Whether faced with an emergency or you need to borrow, discover the benefits of a credit product that suits your needs and great reasons for a personal loan.
5 Great Reasons for a Personal Loan
Personal loan. Calculator, dollar bills and pen.

We live in one of the strongest economies in the world. Yet, despite that strength, wages haven’t kept up and about 40% of Americans struggle to make ends meet.

Fortunately, there are financial tools that people can use to help them meet their monthly obligations or dig out of debt. Personal loans have easily passed credit cards as a preferred form of debt.

What are 5 outstanding reasons to take out a personal loan?

Keep reading to find out.

Why Are Personal Loans Popular?

Personal loans have moved past credit cards to become the fastest growing type of debt. To understand why let’s look at what personal loans are.

Personal loans are loans that you can take out for any reason. When you take out an auto loan or a home loan, it’s for those specific purposes. You borrow a certain amount of money at an interest rate determined by your lender and you make monthly installment payments for the term of the loan.

The terms of the loan can be anywhere from 6-60 months, depending on the amount you borrow. The great thing about personal loans is that they are available to people with good credit and bad credit.

Personal loans offer a lot more flexibility and stability than other forms of debt because you can take them out for a number of reasons, and you know what the monthly payments will be every month.

5 Reasons for a Personal Loan

Would you like to improve your financial situation? In that case, a personal loan may be a smart move for you. Let’s look at some of the more common reasons for a personal loan.

1. Consolidate Credit Card Debt

The most common reason why so many people turn to personal loans is to consolidate credit card debt. The average person has about three credit cards, which means three separate debt payments.

Depending on your interest rate, you can be paying much more in interest over the long haul than what you actually paid for.

What a personal loan can do for you is you can pay off those credit cards completely and just have one monthly payment. The monthly payment is likely to be lower than what you’re paying out every month.

The interest rate is likely to be lower than credit card debt, too. That means that you’re saving on your monthly payments and paying less in interest.

2. Start a New Venture

Starting a new business is an exciting opportunity that does require some start-up capital. Most small businesses cost between $3,000 and $5,000 to start up.

That doesn’t seem like a lot, but when you are in debt or you are having trouble making ends meet, a personal loan can be a lifeline.

You can avoid the trouble of having to present a formal business plan when trying to get a business loan by getting a personal loan.

A personal loan won’t have the same strict requirements as a business loan, and you have the flexibility to invest the borrowed money as you see fit.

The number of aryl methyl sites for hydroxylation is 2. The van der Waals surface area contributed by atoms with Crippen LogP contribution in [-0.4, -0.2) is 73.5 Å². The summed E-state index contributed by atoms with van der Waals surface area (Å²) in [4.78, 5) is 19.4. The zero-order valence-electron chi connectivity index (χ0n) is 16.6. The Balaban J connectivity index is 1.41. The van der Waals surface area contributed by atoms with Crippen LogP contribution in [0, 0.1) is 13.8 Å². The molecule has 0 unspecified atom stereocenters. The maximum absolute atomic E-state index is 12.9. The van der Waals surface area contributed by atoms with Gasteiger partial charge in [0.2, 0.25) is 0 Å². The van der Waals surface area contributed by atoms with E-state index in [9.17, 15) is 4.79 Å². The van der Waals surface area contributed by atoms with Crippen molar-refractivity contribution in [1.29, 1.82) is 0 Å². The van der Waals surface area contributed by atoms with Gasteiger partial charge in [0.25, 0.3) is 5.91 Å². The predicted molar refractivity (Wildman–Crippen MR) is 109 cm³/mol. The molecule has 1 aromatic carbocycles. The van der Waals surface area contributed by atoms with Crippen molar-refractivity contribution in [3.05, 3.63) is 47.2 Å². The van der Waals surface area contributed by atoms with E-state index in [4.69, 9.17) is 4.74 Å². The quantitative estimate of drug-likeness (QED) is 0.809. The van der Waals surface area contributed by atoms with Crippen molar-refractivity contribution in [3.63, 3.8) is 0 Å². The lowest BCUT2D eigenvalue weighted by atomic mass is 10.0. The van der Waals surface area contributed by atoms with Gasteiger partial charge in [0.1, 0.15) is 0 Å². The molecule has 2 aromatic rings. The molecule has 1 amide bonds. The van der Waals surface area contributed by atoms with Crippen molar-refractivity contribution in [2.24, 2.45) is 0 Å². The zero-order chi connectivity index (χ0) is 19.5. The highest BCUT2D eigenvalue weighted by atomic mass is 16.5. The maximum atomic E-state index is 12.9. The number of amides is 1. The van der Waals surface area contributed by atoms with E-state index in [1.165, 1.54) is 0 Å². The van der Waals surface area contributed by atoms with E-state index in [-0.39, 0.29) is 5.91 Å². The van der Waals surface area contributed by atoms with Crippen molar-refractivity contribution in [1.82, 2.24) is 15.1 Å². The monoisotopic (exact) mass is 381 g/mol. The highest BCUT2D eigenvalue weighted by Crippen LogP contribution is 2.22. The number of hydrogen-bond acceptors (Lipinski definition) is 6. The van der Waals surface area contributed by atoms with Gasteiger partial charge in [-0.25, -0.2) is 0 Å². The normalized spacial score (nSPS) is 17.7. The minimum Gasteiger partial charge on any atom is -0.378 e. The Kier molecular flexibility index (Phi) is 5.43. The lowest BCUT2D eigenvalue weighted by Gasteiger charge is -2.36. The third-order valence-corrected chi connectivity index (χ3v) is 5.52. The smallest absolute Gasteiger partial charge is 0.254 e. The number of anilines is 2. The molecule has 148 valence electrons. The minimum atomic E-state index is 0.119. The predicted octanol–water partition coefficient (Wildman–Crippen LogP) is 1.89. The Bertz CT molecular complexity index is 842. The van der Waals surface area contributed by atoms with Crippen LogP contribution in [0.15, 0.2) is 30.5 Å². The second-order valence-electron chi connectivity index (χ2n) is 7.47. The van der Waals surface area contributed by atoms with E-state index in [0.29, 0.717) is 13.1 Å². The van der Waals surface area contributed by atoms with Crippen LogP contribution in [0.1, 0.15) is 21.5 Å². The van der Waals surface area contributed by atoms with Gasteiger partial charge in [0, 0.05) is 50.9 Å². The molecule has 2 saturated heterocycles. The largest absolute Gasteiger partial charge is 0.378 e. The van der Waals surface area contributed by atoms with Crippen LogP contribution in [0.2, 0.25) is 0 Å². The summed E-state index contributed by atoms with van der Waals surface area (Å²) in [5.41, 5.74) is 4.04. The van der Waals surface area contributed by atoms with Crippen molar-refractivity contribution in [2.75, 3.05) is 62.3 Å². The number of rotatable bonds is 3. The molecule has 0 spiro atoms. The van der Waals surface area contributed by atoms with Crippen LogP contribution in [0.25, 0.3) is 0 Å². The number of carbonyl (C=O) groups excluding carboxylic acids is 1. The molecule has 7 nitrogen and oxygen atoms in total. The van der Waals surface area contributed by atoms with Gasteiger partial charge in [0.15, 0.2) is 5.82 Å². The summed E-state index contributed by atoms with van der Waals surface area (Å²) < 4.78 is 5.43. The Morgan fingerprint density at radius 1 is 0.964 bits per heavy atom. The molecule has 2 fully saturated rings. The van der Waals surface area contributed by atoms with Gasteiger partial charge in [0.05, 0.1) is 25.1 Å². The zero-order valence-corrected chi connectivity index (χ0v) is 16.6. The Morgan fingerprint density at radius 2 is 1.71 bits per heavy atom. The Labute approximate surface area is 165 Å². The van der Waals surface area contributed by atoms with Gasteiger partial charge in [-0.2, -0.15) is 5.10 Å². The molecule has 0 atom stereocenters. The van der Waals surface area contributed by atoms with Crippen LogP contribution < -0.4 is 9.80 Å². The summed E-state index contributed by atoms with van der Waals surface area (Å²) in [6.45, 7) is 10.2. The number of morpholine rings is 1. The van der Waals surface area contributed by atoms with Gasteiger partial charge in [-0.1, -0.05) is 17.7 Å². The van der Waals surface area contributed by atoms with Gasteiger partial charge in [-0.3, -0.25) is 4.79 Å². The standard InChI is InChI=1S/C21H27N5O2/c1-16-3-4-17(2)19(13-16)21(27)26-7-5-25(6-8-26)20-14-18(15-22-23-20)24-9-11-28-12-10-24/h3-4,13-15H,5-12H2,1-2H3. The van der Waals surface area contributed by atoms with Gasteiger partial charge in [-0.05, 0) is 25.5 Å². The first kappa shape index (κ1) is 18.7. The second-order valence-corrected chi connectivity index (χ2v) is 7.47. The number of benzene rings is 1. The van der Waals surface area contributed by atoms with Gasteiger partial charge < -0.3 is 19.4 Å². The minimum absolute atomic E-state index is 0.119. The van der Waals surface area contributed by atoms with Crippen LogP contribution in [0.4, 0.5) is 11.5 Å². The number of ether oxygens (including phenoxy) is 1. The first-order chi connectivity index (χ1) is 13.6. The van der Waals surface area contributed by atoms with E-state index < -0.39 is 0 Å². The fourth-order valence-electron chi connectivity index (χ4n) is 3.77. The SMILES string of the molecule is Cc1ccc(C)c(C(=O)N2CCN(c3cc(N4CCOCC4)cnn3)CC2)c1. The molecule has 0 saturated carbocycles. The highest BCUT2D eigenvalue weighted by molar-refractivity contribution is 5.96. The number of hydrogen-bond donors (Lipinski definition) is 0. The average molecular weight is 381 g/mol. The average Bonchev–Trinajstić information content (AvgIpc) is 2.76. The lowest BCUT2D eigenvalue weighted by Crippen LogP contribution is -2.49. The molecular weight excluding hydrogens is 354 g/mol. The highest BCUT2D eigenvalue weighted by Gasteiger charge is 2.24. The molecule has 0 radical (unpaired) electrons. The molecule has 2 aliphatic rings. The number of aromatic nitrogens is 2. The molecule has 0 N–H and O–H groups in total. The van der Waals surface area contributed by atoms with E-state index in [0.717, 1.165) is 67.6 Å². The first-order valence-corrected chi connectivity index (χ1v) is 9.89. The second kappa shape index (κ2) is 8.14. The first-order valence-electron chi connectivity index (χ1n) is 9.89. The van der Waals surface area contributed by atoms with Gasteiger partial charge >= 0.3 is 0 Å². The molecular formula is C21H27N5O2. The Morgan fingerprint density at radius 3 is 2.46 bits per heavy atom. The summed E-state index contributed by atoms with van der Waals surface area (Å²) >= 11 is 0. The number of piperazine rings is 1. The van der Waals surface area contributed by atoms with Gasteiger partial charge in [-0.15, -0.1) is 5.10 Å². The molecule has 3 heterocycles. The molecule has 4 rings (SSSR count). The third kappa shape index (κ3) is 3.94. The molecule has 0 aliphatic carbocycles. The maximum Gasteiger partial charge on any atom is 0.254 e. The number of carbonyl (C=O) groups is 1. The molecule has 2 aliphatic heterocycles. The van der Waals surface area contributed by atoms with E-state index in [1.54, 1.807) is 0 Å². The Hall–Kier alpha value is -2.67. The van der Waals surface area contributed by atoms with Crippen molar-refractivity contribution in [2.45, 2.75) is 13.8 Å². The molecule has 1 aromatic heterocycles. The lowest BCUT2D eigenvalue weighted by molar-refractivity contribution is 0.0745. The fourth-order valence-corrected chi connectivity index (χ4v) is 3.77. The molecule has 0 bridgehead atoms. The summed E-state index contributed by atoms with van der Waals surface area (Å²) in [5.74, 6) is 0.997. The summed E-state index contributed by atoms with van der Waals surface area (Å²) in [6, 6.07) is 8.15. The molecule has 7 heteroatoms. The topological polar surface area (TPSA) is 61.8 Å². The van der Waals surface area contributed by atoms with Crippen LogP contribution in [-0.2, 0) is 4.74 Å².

3. Add Value to Your Home

One of the reasons why people take out personal loans is because they want to take on a major home renovation project. A remodel could cost anywhere from $18,000 to $36,000 depending on the size and scope of the project.

Not many people have that kind of cash lying around, so they’ll turn to personal loans to finance the project.

It’s a smart move because these projects can add a lot of value to the home, which will increase the sale price. You’ll often see people renovate when they’re getting ready to sell, knowing that they’re going to see a return on those funds.

4. Cover Unexpected Expenses

Car repairs, a medical emergency, home repairs, pet emergencies can all take a bite out of your finances. If you’re having a hard time making ends meet as it is, how will you be able to come up with the funds to these possibilities?

That’s where a personal loan can help you. One of the reasons why people turn to personal loans for emergency expenses is because they will be able to pay it back in monthly installments.

5. Build Up Credit Score

Your credit score determines so much in life. Your ability to get a home, an apartment, a job, or any other forms of credit all hinge on those three numbers that make up your credit score.

Do you have to start building up a credit history or rebuild your credit?

Taking out a small personal loan will help you do that. With a small personal loan that’s paid back on time and in full, you’re showing creditors that you’re responsible with debt.

That will also help you increase your credit score.

Ready to Get a Personal Loan?

There are many reasons for a personal loan. When you do take out a personal loan, you want to make sure that you can either save money or make money.

Starting a business, consolidate debt, or start a home project that will pay off down the road are great reasons for a personal loan. The great thing about a personal loan is that you can take them out for any reason, even finance a vacation or a wedding.

Would you like to find out more about getting a personal loan for your financial situation? Find out more about First Financial’s personal loan programs here.

How the Industrial Revolution’s New Building Materials Inspired

Mid Century Modern Architecture & Design

With the affordability and durability new materials provided, why not give the average American a beautifully designed home that integrated with their environment?
With the affordability and durability new materials provided, why not give the average American a beautifully designed home that integrated with their environment?

If you’ve landed here, you probably read on our Mid Century Modern architecture page  how innovation occurring at the end of the Industrial revolution improved the durability and affordability of steel, concrete and glass. Here, you’ll find the details on the evolution of each.

Steel

In 1860, steel was expensive, and used only in small quantities for swords, tools and kitchen cutlery. Any large metal structures were made from wrought or cast iron, both of which could break under pressure, bending or stretching. This limited where it could be used.